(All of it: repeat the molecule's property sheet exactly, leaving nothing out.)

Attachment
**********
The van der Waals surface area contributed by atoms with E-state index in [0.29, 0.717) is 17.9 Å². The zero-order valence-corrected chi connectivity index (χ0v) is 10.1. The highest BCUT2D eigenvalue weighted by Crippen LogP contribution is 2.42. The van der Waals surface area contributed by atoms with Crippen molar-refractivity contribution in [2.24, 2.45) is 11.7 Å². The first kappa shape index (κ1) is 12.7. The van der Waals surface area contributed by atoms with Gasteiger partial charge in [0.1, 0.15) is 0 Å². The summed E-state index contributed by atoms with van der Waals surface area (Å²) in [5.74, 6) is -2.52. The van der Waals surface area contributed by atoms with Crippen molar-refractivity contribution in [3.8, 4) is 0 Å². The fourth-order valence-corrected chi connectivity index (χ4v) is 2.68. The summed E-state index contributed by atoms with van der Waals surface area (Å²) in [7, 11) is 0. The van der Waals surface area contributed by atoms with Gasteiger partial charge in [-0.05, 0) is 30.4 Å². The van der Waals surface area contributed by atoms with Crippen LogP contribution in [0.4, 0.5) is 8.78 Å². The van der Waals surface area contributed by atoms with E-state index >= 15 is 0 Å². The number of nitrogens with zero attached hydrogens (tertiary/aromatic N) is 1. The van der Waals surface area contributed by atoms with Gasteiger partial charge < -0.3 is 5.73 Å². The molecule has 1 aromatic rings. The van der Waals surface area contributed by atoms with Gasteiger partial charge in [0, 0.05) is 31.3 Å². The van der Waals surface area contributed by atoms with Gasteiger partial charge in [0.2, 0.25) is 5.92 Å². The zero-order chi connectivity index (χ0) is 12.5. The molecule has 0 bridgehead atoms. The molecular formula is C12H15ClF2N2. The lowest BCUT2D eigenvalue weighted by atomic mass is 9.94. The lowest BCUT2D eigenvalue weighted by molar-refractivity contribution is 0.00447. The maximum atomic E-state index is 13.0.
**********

The van der Waals surface area contributed by atoms with E-state index in [0.29, 0.717) is 17.9 Å². The zero-order valence-corrected chi connectivity index (χ0v) is 10.1. The highest BCUT2D eigenvalue weighted by Crippen LogP contribution is 2.42. The van der Waals surface area contributed by atoms with Crippen molar-refractivity contribution in [2.24, 2.45) is 11.7 Å². The first kappa shape index (κ1) is 12.7. The van der Waals surface area contributed by atoms with Gasteiger partial charge in [0.1, 0.15) is 0 Å². The summed E-state index contributed by atoms with van der Waals surface area (Å²) in [5.74, 6) is -2.52. The van der Waals surface area contributed by atoms with Crippen molar-refractivity contribution in [3.8, 4) is 0 Å². The fourth-order valence-corrected chi connectivity index (χ4v) is 2.68. The summed E-state index contributed by atoms with van der Waals surface area (Å²) in [7, 11) is 0. The van der Waals surface area contributed by atoms with Gasteiger partial charge in [-0.05, 0) is 30.4 Å². The van der Waals surface area contributed by atoms with Crippen LogP contribution in [0.4, 0.5) is 8.78 Å². The van der Waals surface area contributed by atoms with E-state index >= 15 is 0 Å². The number of nitrogens with zero attached hydrogens (tertiary/aromatic N) is 1. The van der Waals surface area contributed by atoms with Gasteiger partial charge < -0.3 is 5.73 Å². The molecule has 1 aromatic rings. The van der Waals surface area contributed by atoms with Gasteiger partial charge in [0, 0.05) is 31.3 Å². The van der Waals surface area contributed by atoms with Gasteiger partial charge in [0.2, 0.25) is 5.92 Å². The zero-order chi connectivity index (χ0) is 12.5. The molecule has 0 bridgehead atoms. The molecular formula is C12H15ClF2N2. The lowest BCUT2D eigenvalue weighted by atomic mass is 9.94. The lowest BCUT2D eigenvalue weighted by molar-refractivity contribution is 0.00447. The maximum atomic E-state index is 13.0.